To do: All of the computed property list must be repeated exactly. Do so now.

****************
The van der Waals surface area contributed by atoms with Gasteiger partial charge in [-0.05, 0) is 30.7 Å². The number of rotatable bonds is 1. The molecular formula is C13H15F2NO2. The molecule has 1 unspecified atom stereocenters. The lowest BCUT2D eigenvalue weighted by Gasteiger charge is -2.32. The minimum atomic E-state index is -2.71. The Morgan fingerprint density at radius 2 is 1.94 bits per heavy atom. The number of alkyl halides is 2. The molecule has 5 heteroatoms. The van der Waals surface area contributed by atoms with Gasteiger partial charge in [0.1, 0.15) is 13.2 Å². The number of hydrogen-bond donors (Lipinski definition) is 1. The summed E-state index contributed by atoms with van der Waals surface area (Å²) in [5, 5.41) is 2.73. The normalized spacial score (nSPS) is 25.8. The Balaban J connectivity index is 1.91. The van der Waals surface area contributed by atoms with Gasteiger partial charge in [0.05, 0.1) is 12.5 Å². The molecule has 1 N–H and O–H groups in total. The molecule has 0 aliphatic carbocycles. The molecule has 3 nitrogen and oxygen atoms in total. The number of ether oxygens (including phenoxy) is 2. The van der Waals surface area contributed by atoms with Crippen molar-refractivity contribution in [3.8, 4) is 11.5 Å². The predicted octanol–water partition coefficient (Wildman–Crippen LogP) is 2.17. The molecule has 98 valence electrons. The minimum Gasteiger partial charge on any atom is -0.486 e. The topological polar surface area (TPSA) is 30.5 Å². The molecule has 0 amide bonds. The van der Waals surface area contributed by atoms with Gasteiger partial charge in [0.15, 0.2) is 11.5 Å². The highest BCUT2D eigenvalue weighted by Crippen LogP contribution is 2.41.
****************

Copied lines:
The van der Waals surface area contributed by atoms with Gasteiger partial charge in [-0.05, 0) is 30.7 Å². The number of rotatable bonds is 1. The molecular formula is C13H15F2NO2. The molecule has 1 unspecified atom stereocenters. The lowest BCUT2D eigenvalue weighted by Gasteiger charge is -2.32. The minimum atomic E-state index is -2.71. The Morgan fingerprint density at radius 2 is 1.94 bits per heavy atom. The number of alkyl halides is 2. The molecule has 5 heteroatoms. The van der Waals surface area contributed by atoms with Gasteiger partial charge in [0.1, 0.15) is 13.2 Å². The number of hydrogen-bond donors (Lipinski definition) is 1. The summed E-state index contributed by atoms with van der Waals surface area (Å²) in [5, 5.41) is 2.73. The normalized spacial score (nSPS) is 25.8. The Balaban J connectivity index is 1.91. The van der Waals surface area contributed by atoms with Gasteiger partial charge in [0.05, 0.1) is 12.5 Å². The molecule has 1 N–H and O–H groups in total. The molecule has 0 aliphatic carbocycles. The molecule has 3 nitrogen and oxygen atoms in total. The number of ether oxygens (including phenoxy) is 2. The van der Waals surface area contributed by atoms with Crippen molar-refractivity contribution in [3.8, 4) is 11.5 Å². The predicted octanol–water partition coefficient (Wildman–Crippen LogP) is 2.17. The molecule has 98 valence electrons. The minimum Gasteiger partial charge on any atom is -0.486 e. The topological polar surface area (TPSA) is 30.5 Å². The molecule has 0 amide bonds. The van der Waals surface area contributed by atoms with Gasteiger partial charge in [0.15, 0.2) is 11.5 Å². The highest BCUT2D eigenvalue weighted by Crippen LogP contribution is 2.41.